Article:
Asia-Pacific Affairs Daily Briefing – 24 June 2020
Daily News Briefing – Asia-Pacific (24 June 2020)
India demands the reduction of staff in the Pakistan embassy.
The Indian Ministry of Foreign Affairs released a statement urging the Pakistan government to cut their staff stationed in New Delhi by half. This announcement emerged as a result of an increase in claims made towards Pakistan officials, accusing them of “espionage and maintained dealings with terrorist organizations”, as stated in the report. This came weeks after two members of the embassy were caught and expelled due to these activities on the 31st of May. The statement also indicated that India intends to do the same and reduce their representatives in Islamabad, as they have said that their officials have been targeted in campaigns of intimidation as well as threatened at gunpoint. The measure will be implemented in the next seven days, according to the document.
China and India move towards a complete disengagement in Eastern Ladakh.
Following the violent dispute in the region that took place in the previous weeks, both parties have agreed to withdraw their troops in the border territory. This was decided informally in the midst of a positive 11-hour meeting held on Monday between the commander generals of both nations. In a press conference held by the Chinese Foreign Ministry, a statement was released saying the encounter was helpful to “ease the situation through dialogue and consultation” and that “Both agreed to keep up dialogue and work together for peace and tranquillity on the ground along the border.” No official measure has been announced yet.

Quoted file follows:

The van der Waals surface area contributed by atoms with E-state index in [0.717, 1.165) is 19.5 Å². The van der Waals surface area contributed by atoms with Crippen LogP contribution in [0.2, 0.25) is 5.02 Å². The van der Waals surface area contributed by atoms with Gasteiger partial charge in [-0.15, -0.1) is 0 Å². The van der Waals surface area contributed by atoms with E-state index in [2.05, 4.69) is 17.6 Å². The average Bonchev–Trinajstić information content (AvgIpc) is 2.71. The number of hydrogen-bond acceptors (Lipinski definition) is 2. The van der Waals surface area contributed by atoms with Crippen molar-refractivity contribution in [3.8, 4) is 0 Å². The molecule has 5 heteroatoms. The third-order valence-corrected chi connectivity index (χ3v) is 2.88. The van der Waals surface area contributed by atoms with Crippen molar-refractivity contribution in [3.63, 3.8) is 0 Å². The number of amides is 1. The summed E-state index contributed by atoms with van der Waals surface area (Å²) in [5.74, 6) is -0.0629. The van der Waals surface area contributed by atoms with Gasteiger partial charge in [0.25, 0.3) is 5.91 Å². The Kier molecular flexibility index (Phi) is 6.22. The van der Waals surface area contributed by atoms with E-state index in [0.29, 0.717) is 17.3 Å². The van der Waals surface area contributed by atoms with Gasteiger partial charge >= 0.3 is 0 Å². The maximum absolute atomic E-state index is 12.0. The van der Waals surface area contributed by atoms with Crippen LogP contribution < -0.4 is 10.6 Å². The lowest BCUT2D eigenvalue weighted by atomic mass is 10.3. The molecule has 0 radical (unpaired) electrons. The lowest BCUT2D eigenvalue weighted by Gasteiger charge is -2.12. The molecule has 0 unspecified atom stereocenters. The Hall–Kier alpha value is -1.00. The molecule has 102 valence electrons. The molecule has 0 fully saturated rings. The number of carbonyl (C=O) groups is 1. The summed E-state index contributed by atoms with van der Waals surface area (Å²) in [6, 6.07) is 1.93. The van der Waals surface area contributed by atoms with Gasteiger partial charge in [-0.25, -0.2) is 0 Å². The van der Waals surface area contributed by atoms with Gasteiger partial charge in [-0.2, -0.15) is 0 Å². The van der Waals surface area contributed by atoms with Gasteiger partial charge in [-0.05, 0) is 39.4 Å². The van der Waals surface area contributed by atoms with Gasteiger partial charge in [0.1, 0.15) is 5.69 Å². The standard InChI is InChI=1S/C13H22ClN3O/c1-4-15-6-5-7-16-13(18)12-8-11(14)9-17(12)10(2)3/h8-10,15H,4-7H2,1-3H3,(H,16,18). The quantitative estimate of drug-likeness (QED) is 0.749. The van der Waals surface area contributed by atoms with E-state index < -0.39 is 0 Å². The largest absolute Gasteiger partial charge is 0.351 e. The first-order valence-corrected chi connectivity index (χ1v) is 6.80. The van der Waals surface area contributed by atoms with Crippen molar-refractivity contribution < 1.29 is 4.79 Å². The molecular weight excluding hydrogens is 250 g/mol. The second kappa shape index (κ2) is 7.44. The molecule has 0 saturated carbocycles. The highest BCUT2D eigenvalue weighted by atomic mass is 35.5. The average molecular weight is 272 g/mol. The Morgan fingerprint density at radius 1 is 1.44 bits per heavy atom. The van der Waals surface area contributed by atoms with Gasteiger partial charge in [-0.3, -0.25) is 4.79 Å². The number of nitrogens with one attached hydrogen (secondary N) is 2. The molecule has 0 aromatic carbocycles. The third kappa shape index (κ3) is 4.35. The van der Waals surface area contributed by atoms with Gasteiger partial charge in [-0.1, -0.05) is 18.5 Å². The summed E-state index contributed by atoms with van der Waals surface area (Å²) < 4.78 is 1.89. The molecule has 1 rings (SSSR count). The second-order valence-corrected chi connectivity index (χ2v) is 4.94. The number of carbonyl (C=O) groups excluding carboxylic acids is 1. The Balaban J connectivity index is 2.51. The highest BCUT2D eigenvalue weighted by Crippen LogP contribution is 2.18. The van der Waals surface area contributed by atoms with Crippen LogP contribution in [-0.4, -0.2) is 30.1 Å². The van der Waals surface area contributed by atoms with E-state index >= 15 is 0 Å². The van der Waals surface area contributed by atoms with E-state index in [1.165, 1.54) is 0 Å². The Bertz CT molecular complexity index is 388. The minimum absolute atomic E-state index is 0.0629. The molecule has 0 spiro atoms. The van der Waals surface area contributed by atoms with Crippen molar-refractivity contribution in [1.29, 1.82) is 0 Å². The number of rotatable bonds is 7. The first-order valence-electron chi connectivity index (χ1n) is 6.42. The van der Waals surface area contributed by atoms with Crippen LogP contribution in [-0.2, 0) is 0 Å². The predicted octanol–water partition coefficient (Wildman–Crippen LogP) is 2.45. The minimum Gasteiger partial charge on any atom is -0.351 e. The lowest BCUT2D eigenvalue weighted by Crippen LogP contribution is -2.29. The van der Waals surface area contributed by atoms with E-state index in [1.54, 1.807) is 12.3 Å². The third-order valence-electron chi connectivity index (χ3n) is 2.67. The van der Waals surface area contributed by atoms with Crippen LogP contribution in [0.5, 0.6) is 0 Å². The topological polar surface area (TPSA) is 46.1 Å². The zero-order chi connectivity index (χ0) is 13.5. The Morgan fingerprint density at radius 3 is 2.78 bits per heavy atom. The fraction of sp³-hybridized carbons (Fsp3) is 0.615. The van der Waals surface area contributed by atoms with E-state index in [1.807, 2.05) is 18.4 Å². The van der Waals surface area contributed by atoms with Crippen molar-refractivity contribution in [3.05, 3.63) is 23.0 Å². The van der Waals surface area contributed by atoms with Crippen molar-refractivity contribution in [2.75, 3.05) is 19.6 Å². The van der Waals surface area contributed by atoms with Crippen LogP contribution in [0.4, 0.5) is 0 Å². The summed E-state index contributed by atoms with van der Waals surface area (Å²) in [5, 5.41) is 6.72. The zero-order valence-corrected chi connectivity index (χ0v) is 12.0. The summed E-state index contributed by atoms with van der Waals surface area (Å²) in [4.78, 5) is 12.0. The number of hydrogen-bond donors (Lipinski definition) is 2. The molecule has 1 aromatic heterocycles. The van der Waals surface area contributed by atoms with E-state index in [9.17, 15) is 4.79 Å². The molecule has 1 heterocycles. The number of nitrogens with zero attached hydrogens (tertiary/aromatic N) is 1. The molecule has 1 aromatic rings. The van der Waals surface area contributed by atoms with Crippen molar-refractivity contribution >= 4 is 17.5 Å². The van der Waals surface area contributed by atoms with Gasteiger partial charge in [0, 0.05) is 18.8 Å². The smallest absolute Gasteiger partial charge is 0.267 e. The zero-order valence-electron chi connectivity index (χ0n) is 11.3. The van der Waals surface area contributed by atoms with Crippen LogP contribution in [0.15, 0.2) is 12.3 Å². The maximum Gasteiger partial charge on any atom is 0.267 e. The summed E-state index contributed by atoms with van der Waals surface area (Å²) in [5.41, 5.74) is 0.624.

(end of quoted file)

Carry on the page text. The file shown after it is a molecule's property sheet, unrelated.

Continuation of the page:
Russian News agency reports North Korea’s plans to end the United States’ power.
Tass news agency, the largest Russian media organization, reported exclusively on remarks made by the North Korean embassy in Moscow. The article indicated that the diplomatic mission in Russia claimed that Pyongyang owns enough nuclear weapon and missiles to “those who dare to raise their hand in the DPRK”, according to a statement given by the embassy to Tass. The same message communicated a warning to Washington in regards to a new conflict in the Korean Peninsula that could ultimately destroy the US. No other media outlet has reported these statements.
North Korea plans next move against South Korea as tension continues to escalate.
The North Korean government owned new agency, KCNA, announced Pyongyang’s intent to distribute anti-government propaganda in South Korea. The source claimed that the plans consisted of attaching leaflets, cigarette butts and other trash items on to 3000 balloons, in a similar manner in which the anti-Pyongyang propaganda had been distributed in North Korea only weeks ago. This would be the biggest distribution of leaflets into Seoul. The scheme is still in preparation and there has not been any indication of when it would occur.
China launches own navigational satellite, cutting its dependency from US-controlled technology.
China announced the successful launch of their new geolocation system denominated the BeiDou (BDS). This new technology ultimately challenges the Global Positioning System (GPS), a US-owned system, and increases China’s power in Space. These satellites also defy the GLONASS, the system created by Russia and the European Galileo systems, programs similar to the GPS. The BDS is a 10-billion-dollar network that is composed of 35 satellites that will be able to reach the entire globe.